reversed one (Fig. 83). We have here the variety of a straight line and two dissimilar curves, but the accents at the junction of the curves should not be overlooked, as they influence the curves in different ways. If you draw these alternating curves as one line (Fig. 84a), it becomes a double curve without break until its meeting
ILLUS 38. THE BOUGHS OF A CRAB APPLE TREE
with the perpendicular length. If, on the other hand, you draw the alternating curves with an accent at their junction (Fig. 84b), you get two distinct curves. Again, if you miss the accent at the top of the straight length, you get much the appearance of three curves (Fig. 85) that alternate in direction. The union of one curve with another is often marked on one side of the stem by a break, while on the other side the flow of the line is uninterrupted. In place of the alternating curves we sometimes see a limb taking its course by curves facing the same direction. If this is strongly marked, a sort of kink is formed, and is of distinctive value as a relief from straight or slightly curved lines. The
individuality in the outline on either side of a bough is apparent also
ILLUS. 39. PENDENT BRANCH OF ASH
Notice the "spring" in the curves
from one outline being continuous above and below a junction (Fig. 86) and the other being broken by the added thickness of the older portion. The variety seen in curves may occasionally be due more to perspective than to any great change in their course. A young Sycamore, at times precisely symmetrical, might be irritating from the tameness of perfection if it were not for the perspective changes of the branches coming to and from us.
Our pleasure in the hanging branches is increased by the contrast of curves that spring from the upper or lower sides respectively, and in others (Fig. 87) that start from the upper side, curve downwards, and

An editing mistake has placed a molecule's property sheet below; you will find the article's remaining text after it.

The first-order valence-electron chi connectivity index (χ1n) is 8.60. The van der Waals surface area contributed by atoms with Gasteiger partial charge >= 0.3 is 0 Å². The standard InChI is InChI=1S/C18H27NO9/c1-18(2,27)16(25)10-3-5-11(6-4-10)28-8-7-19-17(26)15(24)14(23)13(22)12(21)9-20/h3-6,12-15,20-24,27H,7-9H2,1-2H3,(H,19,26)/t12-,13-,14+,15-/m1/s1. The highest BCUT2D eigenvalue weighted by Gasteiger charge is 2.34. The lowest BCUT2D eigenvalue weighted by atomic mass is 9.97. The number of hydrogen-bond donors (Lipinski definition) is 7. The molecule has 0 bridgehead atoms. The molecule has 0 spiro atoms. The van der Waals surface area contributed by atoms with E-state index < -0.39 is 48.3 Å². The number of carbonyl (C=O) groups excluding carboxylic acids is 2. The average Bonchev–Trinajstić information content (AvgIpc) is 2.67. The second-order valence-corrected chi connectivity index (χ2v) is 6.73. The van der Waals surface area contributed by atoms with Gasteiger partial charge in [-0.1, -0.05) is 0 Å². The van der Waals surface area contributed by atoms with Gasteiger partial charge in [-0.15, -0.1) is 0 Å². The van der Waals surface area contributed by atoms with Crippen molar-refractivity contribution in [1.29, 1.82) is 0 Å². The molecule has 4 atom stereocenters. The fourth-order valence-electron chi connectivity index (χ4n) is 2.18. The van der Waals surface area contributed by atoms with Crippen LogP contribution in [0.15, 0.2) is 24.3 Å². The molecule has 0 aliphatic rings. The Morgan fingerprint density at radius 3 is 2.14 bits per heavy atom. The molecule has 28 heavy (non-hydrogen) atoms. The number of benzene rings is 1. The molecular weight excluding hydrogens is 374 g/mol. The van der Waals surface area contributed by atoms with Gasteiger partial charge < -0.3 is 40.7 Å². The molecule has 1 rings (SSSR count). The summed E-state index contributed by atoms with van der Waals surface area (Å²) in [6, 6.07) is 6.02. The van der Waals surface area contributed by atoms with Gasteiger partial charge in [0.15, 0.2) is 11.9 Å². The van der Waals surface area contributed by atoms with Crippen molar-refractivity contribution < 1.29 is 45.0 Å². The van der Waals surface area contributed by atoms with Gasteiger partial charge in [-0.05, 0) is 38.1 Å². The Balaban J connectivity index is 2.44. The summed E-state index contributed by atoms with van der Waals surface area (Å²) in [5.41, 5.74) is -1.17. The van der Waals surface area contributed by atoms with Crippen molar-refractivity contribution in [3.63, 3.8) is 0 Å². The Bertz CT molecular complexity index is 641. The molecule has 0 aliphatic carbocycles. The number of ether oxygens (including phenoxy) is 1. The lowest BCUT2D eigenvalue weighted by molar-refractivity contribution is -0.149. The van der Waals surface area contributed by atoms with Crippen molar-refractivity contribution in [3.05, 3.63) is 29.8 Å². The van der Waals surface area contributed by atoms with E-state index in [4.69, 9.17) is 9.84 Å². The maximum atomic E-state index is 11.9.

ILLUS. 40. BRANCH OF BIRCH
Compare the loose straying of the branches with the firm lines of the Ash
then up again. Such a line as the last has all the suggestion of a steel spring and nothing of debility. We find it in the hanging branches of an
Ash. It is the same formation that in other species (Apple, Oak, Alder, Thorn, for instance) becomes a firm elbow or crozier, with less grace, but conclusive in its testimony to the strength of construction. On these pendent boughs the curves may be repeated again and again. Truth in representation demands that our curves should conform to the habit of the tree, but a choice of curves is legitimate, even so, by painting--as if broken oft--any line we consider undesirable. We
are at liberty to form our curves out of the remaining portion of the parent bough, continued by the offshoot as one curve ; or we can take the parent bough and destroy the offshoot. It will he seen that the result in each case is remarkably different (Figs. 88, 89). There is a peculiar attraction in those young stems that, after some length of vertical
line, make a wriggle and continue their former course ; the halt in the undemonstrative straightness of the line piques our curiosity. It is one of the useful accidents in nature, of minor importance, that should not be forgotten in the uninspiring atmosphere of the studio ; with it rank the amusing and highly decorative loops, knots, and spirals of the clinging ivy and honeysuckle. The custom of pegging down the half- severed Ash and Beech saplings to form a hedgerow is productive of weird curves and tortuous bends, while their intermixing of roots and new-formed shoots create a fantasy out of the commonplace well worthy of consideration.